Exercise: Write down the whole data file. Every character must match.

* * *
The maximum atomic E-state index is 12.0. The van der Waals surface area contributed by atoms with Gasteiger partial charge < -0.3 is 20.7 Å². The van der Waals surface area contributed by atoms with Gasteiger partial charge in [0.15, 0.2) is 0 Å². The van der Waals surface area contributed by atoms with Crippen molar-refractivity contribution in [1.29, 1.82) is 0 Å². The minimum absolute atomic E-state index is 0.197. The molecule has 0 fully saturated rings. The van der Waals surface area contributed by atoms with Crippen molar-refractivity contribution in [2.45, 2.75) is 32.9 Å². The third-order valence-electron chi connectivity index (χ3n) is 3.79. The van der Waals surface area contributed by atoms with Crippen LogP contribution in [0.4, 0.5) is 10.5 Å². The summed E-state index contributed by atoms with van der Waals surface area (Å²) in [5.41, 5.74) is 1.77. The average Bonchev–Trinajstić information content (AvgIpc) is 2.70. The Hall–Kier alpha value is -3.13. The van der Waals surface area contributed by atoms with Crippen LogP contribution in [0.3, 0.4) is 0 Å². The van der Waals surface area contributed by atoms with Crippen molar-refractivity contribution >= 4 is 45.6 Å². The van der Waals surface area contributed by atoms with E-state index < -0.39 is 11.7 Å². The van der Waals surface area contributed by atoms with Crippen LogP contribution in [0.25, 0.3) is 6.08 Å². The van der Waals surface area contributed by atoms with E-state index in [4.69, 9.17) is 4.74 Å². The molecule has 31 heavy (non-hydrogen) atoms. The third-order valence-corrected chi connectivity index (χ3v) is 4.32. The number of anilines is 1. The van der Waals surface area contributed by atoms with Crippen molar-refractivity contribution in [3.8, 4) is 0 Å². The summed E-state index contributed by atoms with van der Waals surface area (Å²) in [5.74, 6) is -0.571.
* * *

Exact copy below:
The maximum atomic E-state index is 12.0. The van der Waals surface area contributed by atoms with Gasteiger partial charge < -0.3 is 20.7 Å². The van der Waals surface area contributed by atoms with Gasteiger partial charge in [0.15, 0.2) is 0 Å². The van der Waals surface area contributed by atoms with Crippen molar-refractivity contribution in [1.29, 1.82) is 0 Å². The minimum absolute atomic E-state index is 0.197. The molecule has 0 fully saturated rings. The van der Waals surface area contributed by atoms with Crippen molar-refractivity contribution in [2.45, 2.75) is 32.9 Å². The third-order valence-electron chi connectivity index (χ3n) is 3.79. The van der Waals surface area contributed by atoms with Crippen LogP contribution in [0.4, 0.5) is 10.5 Å². The summed E-state index contributed by atoms with van der Waals surface area (Å²) in [5.41, 5.74) is 1.77. The average Bonchev–Trinajstić information content (AvgIpc) is 2.70. The Hall–Kier alpha value is -3.13. The van der Waals surface area contributed by atoms with Crippen LogP contribution in [0.3, 0.4) is 0 Å². The van der Waals surface area contributed by atoms with Crippen molar-refractivity contribution >= 4 is 45.6 Å². The van der Waals surface area contributed by atoms with E-state index < -0.39 is 11.7 Å². The van der Waals surface area contributed by atoms with Crippen LogP contribution in [0.25, 0.3) is 6.08 Å². The van der Waals surface area contributed by atoms with E-state index in [4.69, 9.17) is 4.74 Å². The molecule has 31 heavy (non-hydrogen) atoms. The third-order valence-corrected chi connectivity index (χ3v) is 4.32. The number of anilines is 1. The van der Waals surface area contributed by atoms with Crippen molar-refractivity contribution in [3.8, 4) is 0 Å². The summed E-state index contributed by atoms with van der Waals surface area (Å²) in [5.74, 6) is -0.571.